1. Does emergence have a concrete definition? 
  2. What are some examples of emergence in nature?
  3. How do ant colonies display emergence?
EMR's picture


I am a junior at Haverford, majoring in biology at Bryn Mawr.  I hope that my experience in various disciplines of biology and limited knowledge of computer science & biomimetics will be useful resources in our exploration of emergence.  My three questions are:

  • Where can we find examples of emergent systems to study and learn from?
  • What can we learn from these systems & their interactions with other systems & the environment?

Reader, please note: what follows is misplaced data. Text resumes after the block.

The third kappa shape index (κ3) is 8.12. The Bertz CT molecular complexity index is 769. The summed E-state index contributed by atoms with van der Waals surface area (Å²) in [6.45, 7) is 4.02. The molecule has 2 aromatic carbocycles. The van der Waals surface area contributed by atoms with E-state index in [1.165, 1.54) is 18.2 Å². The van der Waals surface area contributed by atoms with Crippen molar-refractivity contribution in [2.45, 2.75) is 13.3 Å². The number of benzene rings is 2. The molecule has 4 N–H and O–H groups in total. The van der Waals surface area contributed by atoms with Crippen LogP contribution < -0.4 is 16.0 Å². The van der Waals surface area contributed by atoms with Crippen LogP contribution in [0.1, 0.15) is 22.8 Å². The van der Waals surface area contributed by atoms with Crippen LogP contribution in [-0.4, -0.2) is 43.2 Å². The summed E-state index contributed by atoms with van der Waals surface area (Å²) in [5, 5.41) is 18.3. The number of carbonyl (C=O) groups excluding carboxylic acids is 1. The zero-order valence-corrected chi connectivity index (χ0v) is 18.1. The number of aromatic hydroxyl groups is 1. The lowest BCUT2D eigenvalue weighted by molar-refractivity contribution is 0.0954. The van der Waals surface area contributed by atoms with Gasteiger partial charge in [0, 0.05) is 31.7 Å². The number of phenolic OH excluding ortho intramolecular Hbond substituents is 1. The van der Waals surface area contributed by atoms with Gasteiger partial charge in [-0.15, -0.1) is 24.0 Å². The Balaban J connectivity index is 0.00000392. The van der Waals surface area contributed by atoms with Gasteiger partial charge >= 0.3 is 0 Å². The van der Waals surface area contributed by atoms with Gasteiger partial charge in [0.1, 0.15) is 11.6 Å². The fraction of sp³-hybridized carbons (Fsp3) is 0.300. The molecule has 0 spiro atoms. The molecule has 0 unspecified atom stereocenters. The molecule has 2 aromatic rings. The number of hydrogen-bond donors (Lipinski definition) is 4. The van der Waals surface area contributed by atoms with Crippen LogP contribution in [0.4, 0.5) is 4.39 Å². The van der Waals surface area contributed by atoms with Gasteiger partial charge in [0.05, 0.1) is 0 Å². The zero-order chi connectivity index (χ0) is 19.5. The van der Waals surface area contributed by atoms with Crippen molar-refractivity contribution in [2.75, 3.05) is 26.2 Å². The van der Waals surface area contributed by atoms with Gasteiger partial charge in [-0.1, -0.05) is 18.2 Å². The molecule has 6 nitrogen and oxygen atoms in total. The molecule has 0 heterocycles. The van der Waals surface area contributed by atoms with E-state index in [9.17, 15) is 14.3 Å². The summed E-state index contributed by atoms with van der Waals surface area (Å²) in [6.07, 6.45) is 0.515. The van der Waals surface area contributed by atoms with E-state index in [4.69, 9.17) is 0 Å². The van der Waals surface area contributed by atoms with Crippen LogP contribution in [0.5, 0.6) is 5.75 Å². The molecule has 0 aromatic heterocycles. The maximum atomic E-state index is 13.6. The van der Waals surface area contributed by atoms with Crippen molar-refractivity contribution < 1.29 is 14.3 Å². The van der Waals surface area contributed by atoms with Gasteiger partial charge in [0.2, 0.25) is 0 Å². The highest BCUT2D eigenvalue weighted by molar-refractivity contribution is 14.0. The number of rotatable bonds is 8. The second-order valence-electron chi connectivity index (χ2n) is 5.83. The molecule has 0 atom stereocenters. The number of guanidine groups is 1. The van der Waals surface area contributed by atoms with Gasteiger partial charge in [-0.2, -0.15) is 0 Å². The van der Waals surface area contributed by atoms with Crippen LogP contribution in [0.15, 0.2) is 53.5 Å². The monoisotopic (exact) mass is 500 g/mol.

• How might this knowledge be incorporated with other knowledge and used to illuminate or eliminate real-world problems?
Paul Grobstein's picture

Emergence: welcome and intros ...

Looking forward to working together to see what sense we can make of "emergence." Start by adding here a brief introduction to yourself. What distinctive experiences/perspectives do you think you can bring to the conversation? What three questions would you like to see explored this semester? Be as specific as you can.

Then have a look at From Complexity to Emergence and Beyond and put your thoughts about it in week 1 of the course on-line forum area.